Seemingly harmless habits
Just as there are bad habits that are good for you, there are things that people are used to doing that they think are good, when in fact, they are not. Maybe it seemed logical, but when science investigated it, it turned out not to be true.
- Squeezing pimples: Many people like to squeeze their pimples (or pustules, as some people call them), but it’s not good for you. If you don’t do it right, you can get a nasty skin infection. Talk to your doctor about the right way to deal with skin problems, so you don’t hurt yourself more than you think.
- Eating unnatural “low-fat” foods: Because of the bad publicity that fat gets, many people think they are doing the right thing by buying skim milk, low-fat cheese, low-fat dressing and so on, but this is not good for you. The main reason is that they usually replace the fat with sugar to make it palatable. Eating natural fat is much better for you than sugar, plus it makes you feel full longer.
- Eat six small meals a day: This is a typical diet idea that people think they should follow. It is common in many diet plans and is supposed to help control hunger by keeping blood sugar stable. Unfortunately, research shows that this doesn’t work because people who eat smaller meals are hungrier than people who eat smaller meals.
- Drinking bottled water instead of tap water: most bottled water is contaminated with plastic residue. If you live in a place with drinkable tap water, you should use it. You can buy a home filtration system that reduces the use of chemicals like bleach and fluoride. Want to read more about atomic habits, the book by James Clear?
- You drink juice every day: one problem with juice, even if it is freshly squeezed, is that all the fiber has been removed. If you drink juice without the fiber in it, you are bombarding your body with a high dose of what your body thinks is sugar.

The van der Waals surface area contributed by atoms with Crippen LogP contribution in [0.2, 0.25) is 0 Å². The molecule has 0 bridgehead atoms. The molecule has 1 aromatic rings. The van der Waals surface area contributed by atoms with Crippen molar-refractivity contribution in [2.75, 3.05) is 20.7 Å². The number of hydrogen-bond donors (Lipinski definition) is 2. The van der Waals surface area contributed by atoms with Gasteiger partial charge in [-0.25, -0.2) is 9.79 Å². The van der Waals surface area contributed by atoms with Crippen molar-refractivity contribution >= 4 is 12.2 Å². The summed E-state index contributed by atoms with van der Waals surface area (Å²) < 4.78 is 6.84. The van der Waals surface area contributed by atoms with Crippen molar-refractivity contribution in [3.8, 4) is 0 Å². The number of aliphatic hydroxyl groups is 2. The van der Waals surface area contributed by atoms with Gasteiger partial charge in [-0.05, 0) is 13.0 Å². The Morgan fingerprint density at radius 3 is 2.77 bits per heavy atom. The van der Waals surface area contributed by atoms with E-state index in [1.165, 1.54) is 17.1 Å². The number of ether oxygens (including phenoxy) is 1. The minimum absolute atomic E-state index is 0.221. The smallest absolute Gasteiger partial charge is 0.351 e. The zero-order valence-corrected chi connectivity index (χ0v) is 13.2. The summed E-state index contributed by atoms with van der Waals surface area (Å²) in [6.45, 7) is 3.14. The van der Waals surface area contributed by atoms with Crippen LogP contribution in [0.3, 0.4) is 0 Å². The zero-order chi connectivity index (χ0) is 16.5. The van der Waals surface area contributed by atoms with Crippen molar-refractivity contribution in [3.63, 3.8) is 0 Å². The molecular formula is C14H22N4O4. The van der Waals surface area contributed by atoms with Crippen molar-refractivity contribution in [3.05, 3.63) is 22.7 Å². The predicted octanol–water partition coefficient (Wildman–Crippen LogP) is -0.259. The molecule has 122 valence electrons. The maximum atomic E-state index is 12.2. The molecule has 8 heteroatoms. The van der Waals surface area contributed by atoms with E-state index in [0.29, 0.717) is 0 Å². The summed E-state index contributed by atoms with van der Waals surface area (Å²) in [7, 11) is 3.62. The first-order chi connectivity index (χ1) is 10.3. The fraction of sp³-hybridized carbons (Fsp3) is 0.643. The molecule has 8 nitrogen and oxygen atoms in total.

- You do not eat carbohydrates: many people see friends giving up carbohydrates and gluten, so they think this is for them. The truth is, if you don’t have any medical conditions that a low-carb or gluten-free diet will help, you could be harming your health. People without health problems need carbohydrates – including fruits, vegetables, and grains.
- They do juice and smoothie “fasts”: many people these days like to do “detoxes” to cleanse their bodies, and often this manifests with smoothies or juices. The bad thing is that these recipes are usually based on a lot of fruits, which can harm your blood sugar and metabolism.
- You train for hours a day: physical activity is good for you, but professional athletes know that daily training is good for nothing but making sure you perform at your best on the day of the game or event. Normal people at this level shouldn’t have to train like this every day and take breaks.
If you are already doing some of these things, research them further to see for yourself that they are not good for you after all if you do them regularly.